Prospective Study of the Mental Health Consequences of Sexual Violence Among Women Living With HIV in Rural Uganda

Alexander C. Tsai, William R. Wolfe, Elias Kumbakumba, Annet Kawuma, Peter W. Hunt, Jeffrey N. Martin, David R. Bangsberg, Sheri D. Weiser

Research output: Contribution to journalArticlepeer-review

28 Scopus citations


The association between sexual violence and depression is well known, but the temporal aspects of the association have not been well established. We analyzed data from a cohort of 173 HIV-positive women in rural Uganda who were interviewed every 3 months for a median of 1.8 years of follow-up. The method of generalized estimating equations (GEE) was used to model the marginal expectation of depression symptom severity (Hopkins Symptom Checklist for Depression), mental health–related quality of life (MOS-HIV Mental Health Summary), and heavy drinking (Alcohol Use Disorders Identification Test) as a function of self-reported forced-sex victimization in the 3 months prior to interview. Estimates were adjusted for variables known to confound the association between victimization and mental health status. To assess any potential reciprocal relationships, we reversed the temporal ordering of the exposures and outcomes and refitted similar GEE models. In multivariable analyses, victimization was associated with greater depression symptom severity (b = 0.17; 95% CI = [0.02, 0.33]) and lower mental health–related quality of life (b = −5.65; 95% CI = [−9.34, −1.96]), as well as increased risks for probable depression (adjusted relative risk [ARR] = 1.58; 95% CI = [1.01, 2.49) and heavy drinking (ARR = 3.99; 95% CI = [1.84, 8.63]). We did not find strong evidence of a reciprocal relationship. Our findings suggest that forced sex is associated with adverse mental health outcomes among HIV-positive women in rural Uganda. Given the substantial mental health–related impacts of victimization, effective health sector responses are needed.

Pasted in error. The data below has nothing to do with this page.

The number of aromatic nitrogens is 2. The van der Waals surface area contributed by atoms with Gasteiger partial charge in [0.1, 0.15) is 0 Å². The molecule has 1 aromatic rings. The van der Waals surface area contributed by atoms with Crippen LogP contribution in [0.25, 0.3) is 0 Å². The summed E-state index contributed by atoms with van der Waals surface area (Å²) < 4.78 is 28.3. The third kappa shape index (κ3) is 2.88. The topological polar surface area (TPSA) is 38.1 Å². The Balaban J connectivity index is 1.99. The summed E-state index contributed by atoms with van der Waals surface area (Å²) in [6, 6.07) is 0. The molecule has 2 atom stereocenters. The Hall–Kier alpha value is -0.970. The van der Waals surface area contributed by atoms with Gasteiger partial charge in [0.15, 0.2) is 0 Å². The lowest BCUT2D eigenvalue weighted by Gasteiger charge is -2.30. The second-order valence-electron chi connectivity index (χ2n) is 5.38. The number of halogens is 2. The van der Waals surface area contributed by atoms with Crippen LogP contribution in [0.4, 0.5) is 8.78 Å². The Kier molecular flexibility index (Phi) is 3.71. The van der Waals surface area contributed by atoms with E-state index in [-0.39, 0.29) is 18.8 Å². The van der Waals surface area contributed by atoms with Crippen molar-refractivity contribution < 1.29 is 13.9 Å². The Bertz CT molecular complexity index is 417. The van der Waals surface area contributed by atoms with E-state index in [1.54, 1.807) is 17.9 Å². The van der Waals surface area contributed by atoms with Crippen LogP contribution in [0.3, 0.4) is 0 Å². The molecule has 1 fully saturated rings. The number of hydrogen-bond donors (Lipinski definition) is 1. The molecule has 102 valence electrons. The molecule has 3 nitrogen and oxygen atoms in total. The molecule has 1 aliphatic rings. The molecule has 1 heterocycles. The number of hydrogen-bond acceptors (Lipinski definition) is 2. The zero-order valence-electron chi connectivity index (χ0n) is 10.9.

Original languageEnglish (US)
Pages (from-to)1531-1553
Number of pages23
JournalJournal of Interpersonal Violence
Issue number8
StatePublished - May 2015
Externally publishedYes


  • HIV
  • Uganda
  • depressive disorder
  • domestic violence
  • rape

ASJC Scopus subject areas

  • Clinical Psychology
  • Applied Psychology


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